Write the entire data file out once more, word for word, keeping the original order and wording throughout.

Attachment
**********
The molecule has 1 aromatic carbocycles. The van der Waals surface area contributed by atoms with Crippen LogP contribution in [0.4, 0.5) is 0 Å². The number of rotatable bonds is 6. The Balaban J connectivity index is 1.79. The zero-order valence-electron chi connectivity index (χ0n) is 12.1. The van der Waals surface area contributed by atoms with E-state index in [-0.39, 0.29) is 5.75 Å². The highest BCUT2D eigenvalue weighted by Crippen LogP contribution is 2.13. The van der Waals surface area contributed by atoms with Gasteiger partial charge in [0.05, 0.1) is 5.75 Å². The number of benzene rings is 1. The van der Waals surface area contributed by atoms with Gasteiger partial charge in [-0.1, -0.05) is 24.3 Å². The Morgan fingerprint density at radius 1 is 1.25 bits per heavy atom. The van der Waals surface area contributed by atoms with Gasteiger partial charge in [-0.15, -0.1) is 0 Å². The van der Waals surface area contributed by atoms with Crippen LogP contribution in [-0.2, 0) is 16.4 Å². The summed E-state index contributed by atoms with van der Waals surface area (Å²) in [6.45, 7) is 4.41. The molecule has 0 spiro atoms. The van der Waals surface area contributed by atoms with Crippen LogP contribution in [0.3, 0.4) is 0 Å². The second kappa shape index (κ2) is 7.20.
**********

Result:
The molecule has 1 aromatic carbocycles. The van der Waals surface area contributed by atoms with Crippen LogP contribution in [0.4, 0.5) is 0 Å². The number of rotatable bonds is 6. The Balaban J connectivity index is 1.79. The zero-order valence-electron chi connectivity index (χ0n) is 12.1. The van der Waals surface area contributed by atoms with E-state index in [-0.39, 0.29) is 5.75 Å². The highest BCUT2D eigenvalue weighted by Crippen LogP contribution is 2.13. The van der Waals surface area contributed by atoms with Gasteiger partial charge in [0.05, 0.1) is 5.75 Å². The number of benzene rings is 1. The van der Waals surface area contributed by atoms with Gasteiger partial charge in [-0.1, -0.05) is 24.3 Å². The Morgan fingerprint density at radius 1 is 1.25 bits per heavy atom. The van der Waals surface area contributed by atoms with Gasteiger partial charge in [-0.15, -0.1) is 0 Å². The van der Waals surface area contributed by atoms with Crippen LogP contribution in [-0.2, 0) is 16.4 Å². The summed E-state index contributed by atoms with van der Waals surface area (Å²) in [6.45, 7) is 4.41. The molecule has 0 spiro atoms. The van der Waals surface area contributed by atoms with Crippen LogP contribution in [0.3, 0.4) is 0 Å². The second kappa shape index (κ2) is 7.20.